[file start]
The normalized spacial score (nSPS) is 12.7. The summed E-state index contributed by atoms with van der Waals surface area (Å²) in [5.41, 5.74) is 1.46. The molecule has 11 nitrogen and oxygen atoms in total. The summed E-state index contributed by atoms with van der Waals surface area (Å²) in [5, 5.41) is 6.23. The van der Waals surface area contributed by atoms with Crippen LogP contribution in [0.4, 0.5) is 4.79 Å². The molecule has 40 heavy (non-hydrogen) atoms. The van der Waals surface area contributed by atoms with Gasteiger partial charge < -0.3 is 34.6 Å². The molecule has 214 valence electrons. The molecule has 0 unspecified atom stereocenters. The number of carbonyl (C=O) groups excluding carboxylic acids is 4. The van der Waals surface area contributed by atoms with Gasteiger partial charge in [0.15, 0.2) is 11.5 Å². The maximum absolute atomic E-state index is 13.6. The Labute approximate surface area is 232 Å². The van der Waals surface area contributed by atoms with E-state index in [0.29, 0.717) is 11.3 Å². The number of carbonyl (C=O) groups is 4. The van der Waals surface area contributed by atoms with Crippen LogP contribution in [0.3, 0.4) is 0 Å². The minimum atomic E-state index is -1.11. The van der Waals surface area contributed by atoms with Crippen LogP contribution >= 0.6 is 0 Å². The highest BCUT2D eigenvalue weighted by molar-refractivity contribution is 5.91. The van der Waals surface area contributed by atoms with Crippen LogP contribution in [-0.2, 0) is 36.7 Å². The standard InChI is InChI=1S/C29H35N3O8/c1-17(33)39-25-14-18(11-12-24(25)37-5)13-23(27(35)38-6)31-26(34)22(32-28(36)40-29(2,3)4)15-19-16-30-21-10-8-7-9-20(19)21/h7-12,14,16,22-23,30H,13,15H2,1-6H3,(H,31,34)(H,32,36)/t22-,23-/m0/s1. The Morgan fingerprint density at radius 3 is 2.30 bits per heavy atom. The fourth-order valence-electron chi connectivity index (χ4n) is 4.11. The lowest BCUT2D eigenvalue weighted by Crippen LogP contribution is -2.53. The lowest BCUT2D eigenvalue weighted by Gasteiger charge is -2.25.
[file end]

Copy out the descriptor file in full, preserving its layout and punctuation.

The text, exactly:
The normalized spacial score (nSPS) is 12.7. The summed E-state index contributed by atoms with van der Waals surface area (Å²) in [5.41, 5.74) is 1.46. The molecule has 11 nitrogen and oxygen atoms in total. The summed E-state index contributed by atoms with van der Waals surface area (Å²) in [5, 5.41) is 6.23. The van der Waals surface area contributed by atoms with Crippen LogP contribution in [0.4, 0.5) is 4.79 Å². The molecule has 40 heavy (non-hydrogen) atoms. The van der Waals surface area contributed by atoms with Gasteiger partial charge < -0.3 is 34.6 Å². The molecule has 214 valence electrons. The molecule has 0 unspecified atom stereocenters. The number of carbonyl (C=O) groups excluding carboxylic acids is 4. The van der Waals surface area contributed by atoms with Gasteiger partial charge in [0.15, 0.2) is 11.5 Å². The maximum absolute atomic E-state index is 13.6. The Labute approximate surface area is 232 Å². The van der Waals surface area contributed by atoms with E-state index in [0.29, 0.717) is 11.3 Å². The number of carbonyl (C=O) groups is 4. The van der Waals surface area contributed by atoms with Crippen LogP contribution in [0.3, 0.4) is 0 Å². The minimum atomic E-state index is -1.11. The van der Waals surface area contributed by atoms with Crippen LogP contribution >= 0.6 is 0 Å². The highest BCUT2D eigenvalue weighted by molar-refractivity contribution is 5.91. The van der Waals surface area contributed by atoms with Crippen LogP contribution in [-0.2, 0) is 36.7 Å². The standard InChI is InChI=1S/C29H35N3O8/c1-17(33)39-25-14-18(11-12-24(25)37-5)13-23(27(35)38-6)31-26(34)22(32-28(36)40-29(2,3)4)15-19-16-30-21-10-8-7-9-20(19)21/h7-12,14,16,22-23,30H,13,15H2,1-6H3,(H,31,34)(H,32,36)/t22-,23-/m0/s1. The Morgan fingerprint density at radius 3 is 2.30 bits per heavy atom. The fourth-order valence-electron chi connectivity index (χ4n) is 4.11. The lowest BCUT2D eigenvalue weighted by Crippen LogP contribution is -2.53. The lowest BCUT2D eigenvalue weighted by Gasteiger charge is -2.25.